(Video link here.) We just heard the astonishing news that Lego, a company whose product we have featured numerous times as a symbol of possibility, has refused to fill a large order of its plastic bricks — an art material — for Chinese artist’s Ai Weiwei upcoming exhibition at in Australia. Their reason: They don’t provide bricks for “political art”. (Read Lego’s response to the museum’s curators here.)
Ai’s postings on his instagram has sent the issue viral, and has become an example of the creative power of the internet, and its unique ability to become an art material in itself.
People sympathetic to the artist, who have been sending him donations of Lego bricks, gave Ai an idea: He is setting up collection points for individual Lego donations and is planning a series of artworks about the issue. Ai told the New York Times:
“I could never have predicted this event, that for days, people would flood in, like a river, to support criticism of big companies who do this kind of censorship and to support freedom of speech.
“The Internet is like my canvas. This is a beautiful landscape.”
Ai articulates his “politics” in the video, above, about his exhibition at the abandoned Alcatraz prison, created after he was detained by the Chinese government for 81 days. He vividly illustrates the harsh realities of censorship and imprisonment, and what it would be like to have freedom of speech taken away.
In that exhibition, Ai Weigel created six Lego carpets featuring 175 portraits of “prisoners of conscience” including Nelson Mandela and Edward Snowden. He speaks about them early in the film.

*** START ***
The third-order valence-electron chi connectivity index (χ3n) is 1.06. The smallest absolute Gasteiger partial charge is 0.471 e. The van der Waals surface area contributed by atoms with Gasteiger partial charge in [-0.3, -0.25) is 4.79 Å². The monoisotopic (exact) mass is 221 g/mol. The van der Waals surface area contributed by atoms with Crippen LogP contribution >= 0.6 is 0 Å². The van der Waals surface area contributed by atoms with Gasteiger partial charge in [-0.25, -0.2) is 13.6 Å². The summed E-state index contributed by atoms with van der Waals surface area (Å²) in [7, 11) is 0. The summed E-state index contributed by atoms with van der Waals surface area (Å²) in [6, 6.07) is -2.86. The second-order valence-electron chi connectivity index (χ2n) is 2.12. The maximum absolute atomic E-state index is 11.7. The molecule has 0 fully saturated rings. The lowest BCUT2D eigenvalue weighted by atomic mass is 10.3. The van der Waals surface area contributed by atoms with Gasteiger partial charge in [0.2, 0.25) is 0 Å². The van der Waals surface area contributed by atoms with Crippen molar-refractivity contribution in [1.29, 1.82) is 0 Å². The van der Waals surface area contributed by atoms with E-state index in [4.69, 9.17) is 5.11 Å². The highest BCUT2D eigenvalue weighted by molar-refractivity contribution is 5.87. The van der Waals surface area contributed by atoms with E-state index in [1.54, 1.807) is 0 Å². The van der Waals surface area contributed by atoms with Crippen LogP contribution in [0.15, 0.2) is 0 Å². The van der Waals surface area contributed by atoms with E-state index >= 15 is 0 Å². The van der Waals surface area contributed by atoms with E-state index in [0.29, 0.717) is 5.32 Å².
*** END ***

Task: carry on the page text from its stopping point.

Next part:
“The company’s rejection of Mr. Ai’s most recent order was praised by the state-run Chinese newspaper Global Times, which referred to it as an ‘appropriate decision.’
” ‘As China becomes more powerful, commercial organizations and national governments will become more well behaved and more scared to apply a double standard to China,’ the commentary by Shan Renping read.”
It seems that a Legoland is slated to be built in China.
Said Ai WeiWei:
“I was quite surprised when I found out,” he said. “A company that sells pens cannot tell a writer that he or she can’t do political writing or romantic writing. It’s really none of their business.”
“This is a product that is loved and treasured by children,” Mr. Ai said, noting that his son collected Lego bricks. “But the kind of values that this company represents is really questionable.”
You can find out about Ai’s just released plan for multiple Lego collection stations here, but here’s the inspired gist:
Ai Weiwei would like to rent, borrow or buy second-hand a BMW 5S Series sedan, of which the color can vary, as a Lego container.
Ai Weiwei, whose power is, in part, as defiant conscience and voice, is making an artwork out of Lego’s dispiriting and mercenary values in censoring art and expression.